Throwback Thursday: John Hadl

April 26, 2012

042612aab_773_7725344.jpegJohn Hadl (Football) 1959-61
Lawrence native John Hadl is one of the most storied athletes to have come through the Kansas football program. Just one of three players to have their number retired in program history, Hadl had a stellar career at Kansas and then went onto excel in the professional ranks. First the quarterback suited up for the AFL’s San Diego Chargers and played for the Bolts when they made the move into the NFL. After a 16-year professional career with four different franchises, Hadl hung it up but not before being named an AFL All-Star three times and a Pro-Bowler on two separate occasions. The College Football Hall of Fame member can still be found on the campus he once starred on, working in the Williams Education Fund as the associate athletic director for major gifts.

You were born in Lawrence, and went to Lawrence High, was coming to KU an easy decision?
“At the time, Chuck Mather was our coach, and he wasn’t doing too well. I committed to Oklahoma and Bud Wilkinson. They were number one in the nation, and the offered me a scholarship, so I said yes. That’s where I was headed, but then KU hired Jack Mitchell – who was one of the greatest recruiters of all time – so he was able to change my mind. Deep down inside, I knew that I wanted to come here. I grew up going to every football and basketball game for 10 years.”042612aab_773_7725353.jpeg

You are still one of the most successful Jayhawks of all-time, do you have any specific memories that stick out in your mind from your time in Lawrence?
“The Missouri game (1960) when they were undefeated, number one in the nation and we were number 11 at the time. We played Iowa when they were number one, we played Syracuse when they were number one and then we played Missouri when they were number one, so beating Missouri was a big, big win for us. I can remember that clearly. After the game, Jack Mitchell told me in the locker room that I had made All-American as a junior. I went into shock – that is one thing I definitely remember.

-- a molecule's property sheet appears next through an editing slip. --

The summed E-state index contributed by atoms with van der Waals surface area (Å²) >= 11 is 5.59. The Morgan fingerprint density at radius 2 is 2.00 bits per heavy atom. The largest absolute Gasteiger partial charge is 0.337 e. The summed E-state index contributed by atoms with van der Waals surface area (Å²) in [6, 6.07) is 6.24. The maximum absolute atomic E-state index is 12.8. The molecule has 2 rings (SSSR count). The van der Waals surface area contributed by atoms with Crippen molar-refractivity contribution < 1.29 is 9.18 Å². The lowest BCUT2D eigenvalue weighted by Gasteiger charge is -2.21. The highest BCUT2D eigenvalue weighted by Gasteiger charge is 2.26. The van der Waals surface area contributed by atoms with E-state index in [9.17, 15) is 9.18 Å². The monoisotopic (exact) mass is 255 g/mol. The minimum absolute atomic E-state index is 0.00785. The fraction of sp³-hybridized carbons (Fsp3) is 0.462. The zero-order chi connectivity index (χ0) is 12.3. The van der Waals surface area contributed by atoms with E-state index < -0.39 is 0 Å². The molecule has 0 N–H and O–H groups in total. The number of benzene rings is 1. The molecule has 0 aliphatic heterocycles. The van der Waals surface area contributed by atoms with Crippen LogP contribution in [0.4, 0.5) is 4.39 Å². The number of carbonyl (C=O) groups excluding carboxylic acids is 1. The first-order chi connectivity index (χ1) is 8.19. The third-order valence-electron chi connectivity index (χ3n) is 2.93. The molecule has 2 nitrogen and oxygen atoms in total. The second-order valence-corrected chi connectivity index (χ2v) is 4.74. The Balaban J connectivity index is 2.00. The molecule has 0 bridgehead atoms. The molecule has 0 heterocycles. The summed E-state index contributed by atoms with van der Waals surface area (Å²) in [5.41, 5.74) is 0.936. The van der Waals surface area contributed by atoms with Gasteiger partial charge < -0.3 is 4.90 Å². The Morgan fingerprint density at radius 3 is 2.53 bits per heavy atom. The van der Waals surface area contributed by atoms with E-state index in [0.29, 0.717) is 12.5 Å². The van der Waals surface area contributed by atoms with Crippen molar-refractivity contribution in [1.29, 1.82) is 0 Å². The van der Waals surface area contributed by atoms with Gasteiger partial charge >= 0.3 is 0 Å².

When we were driving out of town, we had our own car so we could drive ourselves back. I had Curtis McClinton, Bert Coan, Doyle Schick and myself in the car – which was the entire backfield. We pulled up to a stop light and these Missouri guys drive up next to us and saw that we had Kansas plates. So – you know how they are – they started giving us a hard time. I put it in park and the four of us got out of the car, you should have seen how fast those Missouri guys drove away.

Football-wise I had a lot of great memories, we had some great guys. If you use the term ‘team,’ we were a real team without question.”

This past fall was the reunion for the 1961 Bluebonnet Bowl team, what do you remember from that game when you beat Rice 33-7?
“On a fourth down, I faked a punt and ran (41 yards to the Rice 19-yardline) right before the half. That turned the momentum around and we were able to beat them.

After the game I signed my contract with the San Diego Chargers under the goalpost, so I remember that. What was funny was that Curtis McClinton signed his too (with the Dallas Texans – now the Kansas City Chiefs). He had a bonus check with him coming off the field, and he accidentally stuck the check in the locker next to his, thinking it was his locker. He went crazy looking for that check – I 042612aab_773_7725370.jpegthink it was 10 grand at the time. I remember that clearly because everybody in the locker room was looking for that check.”